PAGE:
McLean, VA - As Fred Thompson prepares to address the Mackinac Republican Leadership Conference later today, recent polls show Fred Thompson tied or leading in three early primary states: Michigan, South Carolina and Florida.
Then he announced. And disappeared from American political history.
For a moment there in 2003, Democrats thought they had found their Great Hope in General Wesley Clark.
PRINCETON, NJ -- The latest CNN/USA Today/Gallup Poll shows Ret. Army Gen. Wesley Clark's entry into the race for the Democratic nomination has for the moment greatly changed the campaign's character. Just days after announcing, Clark has almost a 10-percentage-point lead over all other candidates for the nomination. Additionally, Clark tends to fare better among the leading Democratic candidates in hypothetical head-to-head matchups with President George W. Bush…
What better launching point for the presidency than the governorship of Florida or Texas, right? Jeb Bush thought so. And so did Rick Perry.
Texas Gov. Rick Perry launched his presidential bid in August, a late arrival to the already crowded Republican field. Within weeks, he had spiked in the polls — but that was before he started to debate. A string of poor nationally televised performances started Perry’s descent. He sealed his fate in November with an infamous "oops." After a disappointing fifth place finish in the Iowa caucuses, Perry headed home to Texas for a quick reassessment. He skipped New Hampshire altogether. In last-ditch South Carolina, Perry called it quits two days before the primary.
As the above chart shows, Perry entered the 2012 Republican primary as a contender. He was leading in the polls before he self-immolated and was forced to quit the race with just a few percentage points of support.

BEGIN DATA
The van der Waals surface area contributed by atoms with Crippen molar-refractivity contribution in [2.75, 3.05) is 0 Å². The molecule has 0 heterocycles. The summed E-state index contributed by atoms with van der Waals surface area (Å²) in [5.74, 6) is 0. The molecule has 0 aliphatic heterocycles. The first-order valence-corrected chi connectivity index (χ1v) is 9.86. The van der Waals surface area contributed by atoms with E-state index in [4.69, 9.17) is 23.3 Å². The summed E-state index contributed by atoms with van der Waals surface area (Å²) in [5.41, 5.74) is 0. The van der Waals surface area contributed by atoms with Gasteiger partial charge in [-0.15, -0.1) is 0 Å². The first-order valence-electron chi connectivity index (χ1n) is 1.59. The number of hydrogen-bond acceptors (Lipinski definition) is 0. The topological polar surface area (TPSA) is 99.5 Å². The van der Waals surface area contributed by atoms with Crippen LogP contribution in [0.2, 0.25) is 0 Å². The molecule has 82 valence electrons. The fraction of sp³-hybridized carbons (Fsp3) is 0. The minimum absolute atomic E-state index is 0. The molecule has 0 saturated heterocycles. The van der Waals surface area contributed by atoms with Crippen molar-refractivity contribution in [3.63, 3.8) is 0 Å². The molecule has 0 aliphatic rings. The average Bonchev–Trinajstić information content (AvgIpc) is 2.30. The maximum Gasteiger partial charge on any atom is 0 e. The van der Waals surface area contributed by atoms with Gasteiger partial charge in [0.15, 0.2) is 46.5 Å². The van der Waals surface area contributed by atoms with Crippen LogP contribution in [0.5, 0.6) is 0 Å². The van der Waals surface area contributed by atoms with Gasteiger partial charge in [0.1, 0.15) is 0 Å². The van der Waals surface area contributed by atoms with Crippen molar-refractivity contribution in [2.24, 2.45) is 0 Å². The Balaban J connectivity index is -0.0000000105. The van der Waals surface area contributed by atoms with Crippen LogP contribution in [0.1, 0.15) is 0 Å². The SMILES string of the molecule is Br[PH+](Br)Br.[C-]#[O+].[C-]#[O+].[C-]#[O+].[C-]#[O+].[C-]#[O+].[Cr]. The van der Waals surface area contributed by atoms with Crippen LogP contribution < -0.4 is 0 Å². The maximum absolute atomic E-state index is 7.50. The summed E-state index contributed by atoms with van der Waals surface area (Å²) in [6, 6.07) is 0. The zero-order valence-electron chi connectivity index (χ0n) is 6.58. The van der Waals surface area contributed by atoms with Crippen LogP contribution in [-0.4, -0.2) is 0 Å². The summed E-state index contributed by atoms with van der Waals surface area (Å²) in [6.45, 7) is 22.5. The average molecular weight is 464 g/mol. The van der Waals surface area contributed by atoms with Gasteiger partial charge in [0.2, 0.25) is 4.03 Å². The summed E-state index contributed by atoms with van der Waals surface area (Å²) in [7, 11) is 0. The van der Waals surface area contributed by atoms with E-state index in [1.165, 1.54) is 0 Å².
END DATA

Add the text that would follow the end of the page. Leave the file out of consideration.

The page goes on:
This one is a bit closer to home since Scott Walker was my home state governor (and we go waaaay back). I admit that I was always skeptical about a Walker presidential bid, but others were all-in.
He was still in the political green room when he surged to front-runner status. In February 2015, CNN reported:
Walker is leading a crowded field of potential presidential candidates in Iowa with 25% of likely Republican caucus-goers throwing their support to Walker in a Quinnipiac University poll released Wednesday.
[After] a single speech in Iowa, the Wisconsin governor became “Jeb’s most formidable opponent,” a “conservative who can win big battles,” and the key to “the GOP’s bright, fearless future.” Then in July, Walker finally announced that he was entering the 2016 race, and everything started to go downhill…
But, before the end, Walker was repeatedly crowned the front-runner. Here’s Jim Geraghty in the National Review in late February:
No, Really, Scott Walker is the Frontrunner.
Quinnipiac polls likely Iowa Republican Caucus participants and finds Wisconsin governor Scott Walker leads the pack with 25 percent; 13 percent for U.S. senator Rand Paul of Kentucky, 11 percent each for physician Ben Carson and former Arkansas governor Mike Huckabee, and 10 percent for former Florida governor Jeb Bush. No other candidate is above 5 percent, and 9 percent are undecided.
The billionaire Koch brothers, who plan to spend $900 million to advance conservatives in the 2016 campaign, revealed that Walker was their favorite candidate. The governor didn’t get an official endorsement, but David Koch told donors that “When the primaries are over and Scott Walker gets the nomination,” they would back him.
In June, this was the main story in the Drudge Report:
In July, he formally announced:
Some outlets ran stories such as “How Scott Walker Will Win” and “Six Reasons Why Scott Walker Will Be Elected President,” but the Times raised the possibility that Walker’s shift to the right on issues like same-sex marriage, immigration, and ethanol subsidies to maintain his lead in Iowa was making him appear inauthentic and costing him elsewhere in the nation.
CNN polls puts former frontrunner in bottom tier with less than 0.5%